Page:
Auschwitz Museum: Anti-vaxxers’ yellow stars shows society’s ‘moral decline’

The latest Jewish News

Read this week’s digital edition

Click Here

Auschwitz Museum: Anti-vaxxers’ yellow stars shows society’s ‘moral decline’

Holocaust educators say 'abuse' of language regarding the Shoah must stop after protesters pictured wearing Nazi-era badge at London demonstration.

Jack Mendel is the Online Editor at the Jewish News.

Two demonstrators wearing yellow star of David badges with the words 'no Covid' on it, which has been condemned by Shoah educators and communal leaders (Credit: Chloe Addelstone on Twitter)
Two demonstrators wearing yellow star of David badges with the words 'no Covid' on it, which has been condemned by Shoah educators and communal leaders (Credit: Chloe Addelstone on Twitter)

Demonstrators who took part in an anti-vaccination protest in London wearing a yellow Star of David are symbols of society’s “moral and intellectual decline”, according to the Auschwitz Museum.

The memorial condemned the “instrumentalisation of the tragedy” of the Shoah in order argue against vaccines which “saves human lives”, after the demonstration in Hyde Park and on Oxford Street, on Saturday.

Twitter user Chloe Adlestone shared images of two protestors wearing yellow star of David badges, with “no Covid” written on it, mimicking yellow stars Jews were forced to wear during the Holocaust to mark them out.

She said it was “so hurtful to see people wearing a yellow star and likening lockdown to the Holocaust where millions of Jews were murdered. I was told I was a nazi for wearing a mask”.

The Auschwitz Museum said the “instrumentalisation of the tragedy of Jews who suffered, were humiliated, marked with a yellow star, and finally isolated in ghettos and murdered during the Holocaust, in order to argue against vaccination that saves human lives is a sad symptom of moral and intellectual decline.”

Comedian and author David Baddiel, shared the picture, saying: “Take. That. Off”.

He added: “What I’ve said there does in fact illustrate one of a number of key differences between this woman’s situation and my grandparents in Germany in the 1930s. She has that option [to take it off].”

Protestors also reportedly held banners saying: “Covid-19 Vaccine Holocaust”.

There was also communal outrage, with Karen Pollock, Chief Executive of the Holocaust Educational Trust also condemned the scenes, saying: “The use and abuse of Holocaust language and imagery has to stop.”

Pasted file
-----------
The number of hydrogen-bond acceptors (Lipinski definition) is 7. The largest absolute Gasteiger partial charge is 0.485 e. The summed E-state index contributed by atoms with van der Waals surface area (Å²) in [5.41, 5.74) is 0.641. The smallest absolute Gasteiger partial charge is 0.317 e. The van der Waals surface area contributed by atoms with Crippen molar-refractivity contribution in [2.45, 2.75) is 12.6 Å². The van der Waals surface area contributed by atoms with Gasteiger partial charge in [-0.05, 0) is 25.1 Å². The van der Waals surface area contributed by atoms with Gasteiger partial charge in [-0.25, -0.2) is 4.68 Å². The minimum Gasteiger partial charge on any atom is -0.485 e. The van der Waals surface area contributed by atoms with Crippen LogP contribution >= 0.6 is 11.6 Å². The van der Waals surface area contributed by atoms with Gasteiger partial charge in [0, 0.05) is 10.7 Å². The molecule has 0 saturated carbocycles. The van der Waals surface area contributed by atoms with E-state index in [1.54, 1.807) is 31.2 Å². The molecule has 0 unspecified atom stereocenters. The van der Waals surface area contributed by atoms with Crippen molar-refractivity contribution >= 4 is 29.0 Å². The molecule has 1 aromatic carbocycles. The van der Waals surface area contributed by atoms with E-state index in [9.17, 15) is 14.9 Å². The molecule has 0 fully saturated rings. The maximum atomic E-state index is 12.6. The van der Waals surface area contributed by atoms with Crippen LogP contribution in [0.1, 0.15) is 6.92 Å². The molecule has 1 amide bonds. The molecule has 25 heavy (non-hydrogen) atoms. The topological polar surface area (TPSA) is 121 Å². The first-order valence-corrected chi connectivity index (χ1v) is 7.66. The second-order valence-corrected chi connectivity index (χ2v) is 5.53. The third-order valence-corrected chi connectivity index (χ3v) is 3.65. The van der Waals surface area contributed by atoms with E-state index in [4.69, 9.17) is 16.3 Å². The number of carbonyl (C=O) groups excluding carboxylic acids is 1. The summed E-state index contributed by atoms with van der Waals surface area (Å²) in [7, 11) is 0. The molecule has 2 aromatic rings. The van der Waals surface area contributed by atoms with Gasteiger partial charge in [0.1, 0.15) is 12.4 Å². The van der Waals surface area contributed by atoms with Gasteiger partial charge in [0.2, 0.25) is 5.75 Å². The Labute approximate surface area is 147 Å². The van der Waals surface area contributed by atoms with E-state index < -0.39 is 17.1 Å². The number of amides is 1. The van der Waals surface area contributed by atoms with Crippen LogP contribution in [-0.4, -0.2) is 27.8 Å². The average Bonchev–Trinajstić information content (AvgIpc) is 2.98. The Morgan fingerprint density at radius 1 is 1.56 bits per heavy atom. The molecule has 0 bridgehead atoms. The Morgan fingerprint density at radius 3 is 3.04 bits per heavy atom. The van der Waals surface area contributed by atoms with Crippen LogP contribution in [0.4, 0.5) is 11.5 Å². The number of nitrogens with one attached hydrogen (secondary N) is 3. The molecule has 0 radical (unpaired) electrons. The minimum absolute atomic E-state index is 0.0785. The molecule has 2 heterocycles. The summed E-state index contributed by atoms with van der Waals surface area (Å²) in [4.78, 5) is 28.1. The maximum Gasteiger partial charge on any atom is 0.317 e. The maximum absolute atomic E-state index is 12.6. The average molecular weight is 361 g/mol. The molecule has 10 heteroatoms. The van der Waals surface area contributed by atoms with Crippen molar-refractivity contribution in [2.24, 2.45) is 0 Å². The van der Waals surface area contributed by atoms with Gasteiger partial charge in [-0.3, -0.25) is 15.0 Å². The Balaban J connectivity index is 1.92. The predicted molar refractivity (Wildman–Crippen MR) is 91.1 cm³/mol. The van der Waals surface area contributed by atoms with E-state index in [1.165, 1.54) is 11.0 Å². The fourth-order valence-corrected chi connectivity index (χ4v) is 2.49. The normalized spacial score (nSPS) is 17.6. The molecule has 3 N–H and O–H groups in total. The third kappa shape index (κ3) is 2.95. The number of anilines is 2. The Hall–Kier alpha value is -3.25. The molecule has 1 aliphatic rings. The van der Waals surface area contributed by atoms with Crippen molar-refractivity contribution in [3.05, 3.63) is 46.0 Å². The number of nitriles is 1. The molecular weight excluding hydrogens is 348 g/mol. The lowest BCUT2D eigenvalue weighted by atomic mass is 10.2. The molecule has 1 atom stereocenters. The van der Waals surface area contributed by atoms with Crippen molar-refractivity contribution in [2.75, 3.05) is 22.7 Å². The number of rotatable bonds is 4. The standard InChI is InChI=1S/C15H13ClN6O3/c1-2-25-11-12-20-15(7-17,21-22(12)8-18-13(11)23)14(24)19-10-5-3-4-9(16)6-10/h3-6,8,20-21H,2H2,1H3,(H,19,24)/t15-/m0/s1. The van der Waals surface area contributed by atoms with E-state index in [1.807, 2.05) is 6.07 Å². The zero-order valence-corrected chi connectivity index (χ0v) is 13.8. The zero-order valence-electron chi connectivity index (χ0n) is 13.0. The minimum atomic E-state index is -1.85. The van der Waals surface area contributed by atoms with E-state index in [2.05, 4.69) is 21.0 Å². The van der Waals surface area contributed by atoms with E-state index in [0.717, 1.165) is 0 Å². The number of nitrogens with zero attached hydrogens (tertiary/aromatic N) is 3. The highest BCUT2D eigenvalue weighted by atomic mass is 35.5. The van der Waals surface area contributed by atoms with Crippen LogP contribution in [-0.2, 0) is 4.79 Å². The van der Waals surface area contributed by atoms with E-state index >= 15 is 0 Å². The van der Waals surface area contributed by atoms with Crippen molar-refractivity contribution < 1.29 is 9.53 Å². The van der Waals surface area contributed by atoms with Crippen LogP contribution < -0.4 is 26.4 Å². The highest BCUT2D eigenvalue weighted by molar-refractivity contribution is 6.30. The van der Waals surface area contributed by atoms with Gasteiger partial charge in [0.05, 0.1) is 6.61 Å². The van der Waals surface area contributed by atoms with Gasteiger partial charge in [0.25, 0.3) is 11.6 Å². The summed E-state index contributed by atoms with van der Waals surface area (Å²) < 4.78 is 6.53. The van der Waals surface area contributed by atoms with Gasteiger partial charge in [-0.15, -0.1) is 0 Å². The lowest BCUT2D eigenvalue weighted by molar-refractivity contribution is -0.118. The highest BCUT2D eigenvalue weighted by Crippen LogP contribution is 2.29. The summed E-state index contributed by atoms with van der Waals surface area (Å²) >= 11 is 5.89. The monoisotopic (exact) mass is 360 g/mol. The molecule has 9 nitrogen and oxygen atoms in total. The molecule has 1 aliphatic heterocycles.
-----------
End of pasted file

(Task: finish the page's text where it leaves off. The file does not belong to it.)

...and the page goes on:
At the very least, the ignorance of the history these people are invoking is deeply painful, at worst it is provocatively and purposefully antisemitic. This wilful abuse of this episode of history is crass and beyond insulting to Holocaust survivors and their families.”

Marie van der Zyl, President of the Board of Deputies of British Jews, said: “We are appalled at the behaviour of anti-lockdown protestors who chose to don yellow stars at this weekend’s protests, seeking to compare Government policies on Covid to the treatment of Jews by the Nazis. This comparison is highly offensive and has no basis in reality. All such people demonstrate is their lack of basic intelligence with regards to history as well as science.”

Two officers were taken to hospital due to protestors’ violence, the Met said. Five were arrested for offences including assault on police.

The protests comes almost two weeks after Covid-19 lockdown restrictions were eased.

Last week, cabinet minister Michael Gove and deputy chief medical officer, Jonathan Van-Tam, travelled to Israel for high-level meetings about ‘vaccine passports’.

Israel and the UK have two of the highest vaccination rates in the world. As of mid-May, any individual who can prove they have been vaccinated can travel to Israel, while a UK government review into “Covid status certification” said it could “potentially play a role” in reopening society further.

Help perform the greatest mitzvah: save a life

While life in Israel has returned to normal and hopes are high that Britain is set for a summer without restrictions thanks to vaccines, for billions around the world there is no such imminent light at the end of the tunnel. In the majority of countries around the globe, particularly the poorest, the vaccine rollout has barely kicked off.

That's why Jewish News, the leading source of news and opinion for the entire UK community, is throwing its full weight behind UNICEF’s VaccinAid campaign by using this platform usually reserved for encouraging donations towards our own journalism to instead urge our readers around the globe to perform the greatest mitzvah: saving a life.

We have never before done this for any charity fundraiser but it's hard to recall a campaign that affects so many people, and indeed an entire planet aching for a return to normality. Just like the Chief Rabbi and Rachel Riley, we hope to boost the mission to deliver two billion vaccines, 165 million treatments and 900 million test kits around the world by the end of this year.

Please donate as much as you can, in the spirit of the Talmudic sages: “to save one life is to save the world entire”

read more: